A single mistyped server command during a routine debugging of its billing system in Amazon Web Services’ northern Virginia data center turned out to be the cause of a huge outage Feb. 28 that stilled an estimated 150,000 websites and/or business services for about half the day.
The problems caused websites and apps to become completely unavailable, while others indicated broken links and images, leaving users and companies around the globe frustrated and/or confused.
One wonders that if one or two other faulty commands had taken place, how much more of the Internet would have tanked.
To be fair, AWS outages like this one are extremely rare. The company stayed transparent throughout the event, updating its status page frequently.
Issues Apology to All Users
The Seattle-based web services and storage giant issued an apology March 2 to the thousands of companies and millions of people who use its services daily. It turns out that a command aimed to halt a limited number of servers for one of its Simple Storage Service (S3) subsystems was inputted incorrectly; instead it removed a much larger set of servers for a period of 3.5 hours to 5 hours.
After that mistake was discovered, a full system restart then was required. This took much longer than expected, due to how fast the Amazon Web Services division has grown during the past decade, the company said.
S3, the launch of which in early 2006 helped start the cloud-computing revolution, is Amazon’s largest and most-utilized service. It is used by more than 500,000 of the company’s million-plus customers for cloud storage, AWS said.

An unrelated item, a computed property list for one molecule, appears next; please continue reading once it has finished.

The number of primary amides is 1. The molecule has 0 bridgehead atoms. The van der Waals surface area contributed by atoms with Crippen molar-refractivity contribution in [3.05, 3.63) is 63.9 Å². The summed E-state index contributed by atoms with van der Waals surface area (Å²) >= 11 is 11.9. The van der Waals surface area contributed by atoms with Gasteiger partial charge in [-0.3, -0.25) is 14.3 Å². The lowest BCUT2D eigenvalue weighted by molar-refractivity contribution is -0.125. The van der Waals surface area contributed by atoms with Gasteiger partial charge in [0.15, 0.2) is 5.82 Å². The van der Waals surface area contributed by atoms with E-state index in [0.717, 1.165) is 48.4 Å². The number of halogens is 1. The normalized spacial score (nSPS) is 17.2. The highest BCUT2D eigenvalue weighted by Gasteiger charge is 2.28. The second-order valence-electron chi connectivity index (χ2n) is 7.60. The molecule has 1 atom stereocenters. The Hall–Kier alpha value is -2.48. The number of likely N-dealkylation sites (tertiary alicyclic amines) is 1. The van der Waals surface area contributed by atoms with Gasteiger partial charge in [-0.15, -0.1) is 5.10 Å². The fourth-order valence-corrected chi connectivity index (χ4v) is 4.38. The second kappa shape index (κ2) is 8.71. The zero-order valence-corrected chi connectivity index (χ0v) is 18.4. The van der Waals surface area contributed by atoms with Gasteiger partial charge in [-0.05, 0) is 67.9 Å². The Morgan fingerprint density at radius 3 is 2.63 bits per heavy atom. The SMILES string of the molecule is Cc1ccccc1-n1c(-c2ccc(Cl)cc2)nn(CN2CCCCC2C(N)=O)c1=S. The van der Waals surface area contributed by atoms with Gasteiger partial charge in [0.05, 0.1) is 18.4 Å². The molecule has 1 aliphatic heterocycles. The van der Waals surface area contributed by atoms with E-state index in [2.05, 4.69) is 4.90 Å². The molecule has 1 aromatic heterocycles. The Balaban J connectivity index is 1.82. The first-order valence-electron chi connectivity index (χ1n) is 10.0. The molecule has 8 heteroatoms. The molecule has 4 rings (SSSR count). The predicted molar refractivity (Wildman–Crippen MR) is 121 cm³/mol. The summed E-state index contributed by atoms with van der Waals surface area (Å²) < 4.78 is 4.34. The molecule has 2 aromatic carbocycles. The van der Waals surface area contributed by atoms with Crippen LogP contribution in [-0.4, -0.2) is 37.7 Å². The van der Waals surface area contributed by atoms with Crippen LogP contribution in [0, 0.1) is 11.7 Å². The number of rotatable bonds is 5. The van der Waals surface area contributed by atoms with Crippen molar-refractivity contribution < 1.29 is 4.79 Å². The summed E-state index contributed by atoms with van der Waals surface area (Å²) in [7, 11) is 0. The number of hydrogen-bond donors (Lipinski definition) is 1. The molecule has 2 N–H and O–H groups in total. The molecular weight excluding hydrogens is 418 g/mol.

In a published postmortem on the incident, AWS said that “we want to apologize for the impact this event caused for our customers. While we are proud of our long track record of availability with Amazon S3, we know how critical this service is to our customers, their applications and end users, and their businesses. We will do everything we can to learn from this event and use it to improve our availability even further.”
AWS Offers Timeline of the Event
AWS spelled out the timeline of the event this way:
“At 9:37AM PST, an authorized S3 team member using an established playbook executed a command which was intended to remove a small number of servers for one of the S3 subsystems that is used by the S3 billing process. Unfortunately, one of the inputs to the command was entered incorrectly and a larger set of servers was removed than intended.
“The servers that were inadvertently removed supported two other S3 subsystems.”
The company said March 2 that it is making changes to the system to ensure that incorrect commands won’t trigger an outage of its web services in the future.
Services affected on Feb. 28 included Adobe’s services, Amazon’s Twitch, Atlassian’s Bitbucket and HipChat, Buffer, Business Insider, Carto, Chef, Citrix, Clarifai, Codecademy, Coindesk, Convo, Coursera, Cracked, Docker, Elastic, Expedia, Expensify, FanDuel, FiftyThree, Flipboard, Flippa, Giphy, GitHub, GitLab, Google-owned Fabric, Greenhouse, Heroku, Home Chef, iFixit, IFTTT, Imgur, Ionic, isitdownrightnow.com, Jamf, JSTOR, Kickstarter, Lonely Planet, Mailchimp, Mapbox, Medium, Microsoft’s HockeyApp, the MIT Technology Review, MuckRock, New Relic, News Corp, PagerDuty, Pantheon, Quora, Razer, Signal, Slack, Sprout Social, StatusPage, Travis CI, Trello, Twilio, Unbounce, the U.S. Securities and Exchange Commission (SEC), Vermont Public Radio, VSCO and Zendesk, among others.
Numerous Sites Suffered Partial Outages
Airbnb, Down Detector, Freshdesk, Pinterest, SendGrid, Snapchat’s Bitmoji and Time Inc. were working slowly in the afternoon, the company reported.
Apple said it had issues with its App Stores, Apple Music, FaceTime, iCloud services, iTunes, Photos, and other services on its system status page, but it’s not confirmed that they were attributable to the S3 difficulties.